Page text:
That's an introduction of why I'm very happy to learn of your thinking and your results. I certainly know that they are useful to me. I also know they are for real, not invented, have a warmth towards God and humans and a care for truth.

I will be sorting through your introduction, working on it at my workspace, see Christopher Langan on: http://www.openleader.com/index.php/GlossaryOfStructure/MeaningfulConcepts and I will try to decode and interpret the various terms in your introduction. I will also be working at my lab's working group http://groups.yahoo.com/group/livingbytruth/ where I will share my letter.

I have found myself alone as I think you have in pursuing such thoughts. Yet many along the way have helped by allowing me to think out loud. In 1997, I moved to Lithuania and then founded Minciu Sodas, http://www.ms.lt, an open laboratory serving and organizing independent thinkers around the world, primarily through the Internet. I have found that as independent thinkers we have a shared value of "caring about thinking". We find ourselves everywhere on the periphery because the people who are quick to agree end up in the center. So we each develop our own private languages. And yet we are able to agree with each other because our existential situation is the same. We are able to be absolutely inclusive by filtering in all those interested who are able to demonstrate that they can openly "work for free" on their own projects so that all might share their work-in-progress. We currently have 100 active and 1,000 supportive participants. We're working especially on global villages, tools for thinking, open economy, leadership development, loving God, social networking, global inclusion and more.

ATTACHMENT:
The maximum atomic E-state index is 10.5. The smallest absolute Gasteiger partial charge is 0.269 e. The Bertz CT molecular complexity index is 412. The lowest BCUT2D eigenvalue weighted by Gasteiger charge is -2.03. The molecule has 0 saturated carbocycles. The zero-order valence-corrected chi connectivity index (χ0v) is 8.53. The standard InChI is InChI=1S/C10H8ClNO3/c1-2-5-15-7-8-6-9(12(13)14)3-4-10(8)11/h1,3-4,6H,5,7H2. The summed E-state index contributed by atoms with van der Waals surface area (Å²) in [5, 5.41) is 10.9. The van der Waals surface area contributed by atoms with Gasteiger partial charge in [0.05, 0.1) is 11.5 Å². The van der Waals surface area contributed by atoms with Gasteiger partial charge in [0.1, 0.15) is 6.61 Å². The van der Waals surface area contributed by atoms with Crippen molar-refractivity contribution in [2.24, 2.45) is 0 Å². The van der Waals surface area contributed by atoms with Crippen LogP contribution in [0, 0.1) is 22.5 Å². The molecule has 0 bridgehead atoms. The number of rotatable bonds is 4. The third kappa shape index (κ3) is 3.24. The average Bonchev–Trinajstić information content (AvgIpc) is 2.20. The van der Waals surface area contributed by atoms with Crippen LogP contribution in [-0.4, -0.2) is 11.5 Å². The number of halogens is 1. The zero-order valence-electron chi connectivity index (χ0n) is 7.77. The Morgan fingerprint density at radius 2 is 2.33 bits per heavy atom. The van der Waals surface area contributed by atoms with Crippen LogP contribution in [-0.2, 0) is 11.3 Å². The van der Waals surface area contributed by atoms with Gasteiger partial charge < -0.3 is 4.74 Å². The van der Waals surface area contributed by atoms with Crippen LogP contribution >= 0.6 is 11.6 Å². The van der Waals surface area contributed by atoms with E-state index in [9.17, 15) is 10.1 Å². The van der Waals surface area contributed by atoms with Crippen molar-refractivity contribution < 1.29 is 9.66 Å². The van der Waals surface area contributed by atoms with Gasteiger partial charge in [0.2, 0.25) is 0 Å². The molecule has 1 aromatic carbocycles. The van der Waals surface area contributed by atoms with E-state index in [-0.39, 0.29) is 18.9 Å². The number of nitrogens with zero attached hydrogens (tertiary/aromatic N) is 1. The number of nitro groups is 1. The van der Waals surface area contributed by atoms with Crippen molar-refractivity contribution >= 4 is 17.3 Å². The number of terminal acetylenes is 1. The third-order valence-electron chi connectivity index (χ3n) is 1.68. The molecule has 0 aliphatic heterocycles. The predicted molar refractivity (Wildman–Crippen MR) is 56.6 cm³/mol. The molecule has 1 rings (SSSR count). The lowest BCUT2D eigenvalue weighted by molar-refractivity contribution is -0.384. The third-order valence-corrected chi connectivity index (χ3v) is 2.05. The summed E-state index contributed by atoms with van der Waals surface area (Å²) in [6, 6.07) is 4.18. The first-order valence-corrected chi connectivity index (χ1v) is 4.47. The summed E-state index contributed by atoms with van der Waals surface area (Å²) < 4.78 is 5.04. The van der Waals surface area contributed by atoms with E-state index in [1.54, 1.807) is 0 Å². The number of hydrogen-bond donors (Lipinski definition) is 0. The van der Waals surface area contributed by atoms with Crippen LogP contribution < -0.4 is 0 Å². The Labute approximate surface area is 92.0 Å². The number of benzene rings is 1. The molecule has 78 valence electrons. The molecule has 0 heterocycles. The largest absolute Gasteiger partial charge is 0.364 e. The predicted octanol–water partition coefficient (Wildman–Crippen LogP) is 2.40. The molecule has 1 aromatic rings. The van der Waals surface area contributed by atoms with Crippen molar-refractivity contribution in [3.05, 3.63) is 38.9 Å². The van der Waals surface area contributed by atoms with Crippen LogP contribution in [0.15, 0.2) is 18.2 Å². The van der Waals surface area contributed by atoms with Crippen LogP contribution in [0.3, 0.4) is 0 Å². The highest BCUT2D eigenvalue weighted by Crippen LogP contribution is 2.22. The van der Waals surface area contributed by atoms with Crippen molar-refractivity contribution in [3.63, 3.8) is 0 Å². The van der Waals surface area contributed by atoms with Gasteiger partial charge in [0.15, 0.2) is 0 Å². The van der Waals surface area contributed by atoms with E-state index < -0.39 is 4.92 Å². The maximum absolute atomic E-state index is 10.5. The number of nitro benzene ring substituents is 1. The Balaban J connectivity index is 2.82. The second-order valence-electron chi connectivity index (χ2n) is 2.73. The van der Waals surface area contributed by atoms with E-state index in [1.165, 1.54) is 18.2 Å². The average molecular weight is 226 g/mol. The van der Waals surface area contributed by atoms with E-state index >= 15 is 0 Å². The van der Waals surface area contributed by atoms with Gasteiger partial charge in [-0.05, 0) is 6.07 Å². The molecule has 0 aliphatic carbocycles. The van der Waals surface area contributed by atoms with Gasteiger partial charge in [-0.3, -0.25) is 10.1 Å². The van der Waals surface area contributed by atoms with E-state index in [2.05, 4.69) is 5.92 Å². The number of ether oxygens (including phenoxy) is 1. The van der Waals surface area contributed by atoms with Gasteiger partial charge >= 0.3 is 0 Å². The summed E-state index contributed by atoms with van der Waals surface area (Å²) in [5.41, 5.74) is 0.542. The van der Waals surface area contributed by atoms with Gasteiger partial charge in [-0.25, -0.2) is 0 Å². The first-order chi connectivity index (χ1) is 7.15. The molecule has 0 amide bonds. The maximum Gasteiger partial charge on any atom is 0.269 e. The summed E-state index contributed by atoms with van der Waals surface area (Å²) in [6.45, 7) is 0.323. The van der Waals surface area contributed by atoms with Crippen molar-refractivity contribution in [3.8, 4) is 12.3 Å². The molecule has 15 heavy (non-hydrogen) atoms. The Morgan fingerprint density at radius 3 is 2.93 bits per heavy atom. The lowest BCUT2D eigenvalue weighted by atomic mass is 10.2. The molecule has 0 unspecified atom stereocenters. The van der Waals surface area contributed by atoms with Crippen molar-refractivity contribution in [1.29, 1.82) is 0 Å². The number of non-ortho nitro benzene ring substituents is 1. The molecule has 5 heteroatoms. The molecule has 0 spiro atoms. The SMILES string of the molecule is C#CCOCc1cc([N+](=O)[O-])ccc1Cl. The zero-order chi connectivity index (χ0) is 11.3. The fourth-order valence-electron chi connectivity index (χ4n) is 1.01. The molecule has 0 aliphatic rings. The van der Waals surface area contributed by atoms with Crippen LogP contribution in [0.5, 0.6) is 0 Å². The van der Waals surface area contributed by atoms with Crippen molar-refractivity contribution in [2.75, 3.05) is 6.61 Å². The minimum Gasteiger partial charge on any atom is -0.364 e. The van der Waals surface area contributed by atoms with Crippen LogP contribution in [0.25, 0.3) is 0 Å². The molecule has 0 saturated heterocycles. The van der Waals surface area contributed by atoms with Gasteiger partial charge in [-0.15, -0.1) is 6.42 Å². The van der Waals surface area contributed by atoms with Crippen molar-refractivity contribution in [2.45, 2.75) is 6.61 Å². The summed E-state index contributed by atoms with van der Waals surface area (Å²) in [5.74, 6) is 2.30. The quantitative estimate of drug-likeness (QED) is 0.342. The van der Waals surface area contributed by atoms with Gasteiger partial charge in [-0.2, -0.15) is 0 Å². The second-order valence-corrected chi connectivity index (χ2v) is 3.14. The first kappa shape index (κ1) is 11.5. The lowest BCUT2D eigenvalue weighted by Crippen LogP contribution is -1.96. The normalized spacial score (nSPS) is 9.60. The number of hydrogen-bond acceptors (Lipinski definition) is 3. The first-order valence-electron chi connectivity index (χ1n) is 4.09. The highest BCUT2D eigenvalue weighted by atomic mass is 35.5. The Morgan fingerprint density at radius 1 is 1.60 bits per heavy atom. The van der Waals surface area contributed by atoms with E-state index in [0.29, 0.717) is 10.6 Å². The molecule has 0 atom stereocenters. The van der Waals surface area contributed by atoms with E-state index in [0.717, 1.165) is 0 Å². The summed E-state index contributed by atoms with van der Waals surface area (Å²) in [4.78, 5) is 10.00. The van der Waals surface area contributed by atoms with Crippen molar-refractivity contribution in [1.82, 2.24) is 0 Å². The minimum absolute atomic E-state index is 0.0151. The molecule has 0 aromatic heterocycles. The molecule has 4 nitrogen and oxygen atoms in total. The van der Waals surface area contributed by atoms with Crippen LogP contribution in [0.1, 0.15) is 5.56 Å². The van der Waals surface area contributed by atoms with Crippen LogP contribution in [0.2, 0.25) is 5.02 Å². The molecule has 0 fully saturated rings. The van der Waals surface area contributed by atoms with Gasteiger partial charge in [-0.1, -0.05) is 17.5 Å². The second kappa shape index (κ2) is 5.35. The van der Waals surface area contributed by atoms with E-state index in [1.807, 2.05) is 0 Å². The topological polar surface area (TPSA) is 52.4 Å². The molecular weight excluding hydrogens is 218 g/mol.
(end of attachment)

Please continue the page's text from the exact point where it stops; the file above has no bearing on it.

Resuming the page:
All of my work is in the Public Domain and my philosophical work is completely free-of-charge for people to use according to their best judgement. I do alert you, though, to our lab's services: http://www.openleader.com/index.php/MinciuSodas/Services http://www.openleader.com/index.php/MinciuSodas/Clients which might be helpful for you or the Mega Foundation. For example, I and my lab could help popularize your work, provide support services to the severely gifted, or explore business opportunities for your think-tank.

More about how my thinking unfolded: http://www.openleader.com/index.php/GlossaryOfStructure/Andrius my current research interests (pulling together all the structures that I'm aware of): http://www.openleader.com/index.php/GlossaryOfStructure/Overview http://www.openleader.com/index.php/GlossaryOfStructure/Omniscope and me: http://www.openleader.com/index.php/Profiles/AndriusKulikauskas The latest news from our lab is at: http://www.ms.lt and more about our lab: http://www.openleader.com/index.php/MinciuSodas/MinciuSodas

A few participants I think you'd want to know about: Anthony Judge http://www.laetusinpraesens.org http://www.uia.org Joseph Goguen http://www.cs.ucsd.edu/goguen/ Sarunas Raudys http://www.science.mii.lt/mii/raudys/

ChristopherLangan

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 Puslapis paskutinį kartą pakeistas 2021 rugpjūčio 14 d., 18:17